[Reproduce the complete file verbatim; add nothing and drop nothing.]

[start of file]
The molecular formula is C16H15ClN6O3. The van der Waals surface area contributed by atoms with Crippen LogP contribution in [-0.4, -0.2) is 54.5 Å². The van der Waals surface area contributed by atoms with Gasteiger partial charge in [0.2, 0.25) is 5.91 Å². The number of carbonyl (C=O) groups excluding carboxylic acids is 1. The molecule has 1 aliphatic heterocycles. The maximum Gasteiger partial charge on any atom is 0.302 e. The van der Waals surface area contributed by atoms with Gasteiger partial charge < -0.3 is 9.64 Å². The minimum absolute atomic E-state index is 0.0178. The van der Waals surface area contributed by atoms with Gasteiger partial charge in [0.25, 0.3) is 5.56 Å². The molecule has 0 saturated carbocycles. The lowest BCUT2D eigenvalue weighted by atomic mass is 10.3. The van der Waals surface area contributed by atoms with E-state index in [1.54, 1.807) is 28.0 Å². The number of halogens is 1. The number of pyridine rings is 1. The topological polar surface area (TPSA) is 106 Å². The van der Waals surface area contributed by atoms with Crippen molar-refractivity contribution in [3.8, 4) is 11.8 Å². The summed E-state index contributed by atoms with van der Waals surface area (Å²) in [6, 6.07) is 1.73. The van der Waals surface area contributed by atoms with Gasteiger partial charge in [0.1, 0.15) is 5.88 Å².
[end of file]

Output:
The molecular formula is C16H15ClN6O3. The van der Waals surface area contributed by atoms with Crippen LogP contribution in [-0.4, -0.2) is 54.5 Å². The van der Waals surface area contributed by atoms with Gasteiger partial charge in [0.2, 0.25) is 5.91 Å². The number of carbonyl (C=O) groups excluding carboxylic acids is 1. The molecule has 1 aliphatic heterocycles. The maximum Gasteiger partial charge on any atom is 0.302 e. The van der Waals surface area contributed by atoms with Gasteiger partial charge < -0.3 is 9.64 Å². The minimum absolute atomic E-state index is 0.0178. The van der Waals surface area contributed by atoms with Gasteiger partial charge in [0.25, 0.3) is 5.56 Å². The molecule has 0 saturated carbocycles. The lowest BCUT2D eigenvalue weighted by atomic mass is 10.3. The van der Waals surface area contributed by atoms with E-state index in [1.54, 1.807) is 28.0 Å². The number of halogens is 1. The number of pyridine rings is 1. The topological polar surface area (TPSA) is 106 Å². The van der Waals surface area contributed by atoms with Crippen molar-refractivity contribution in [3.8, 4) is 11.8 Å². The summed E-state index contributed by atoms with van der Waals surface area (Å²) in [6, 6.07) is 1.73. The van der Waals surface area contributed by atoms with Gasteiger partial charge in [0.1, 0.15) is 5.88 Å².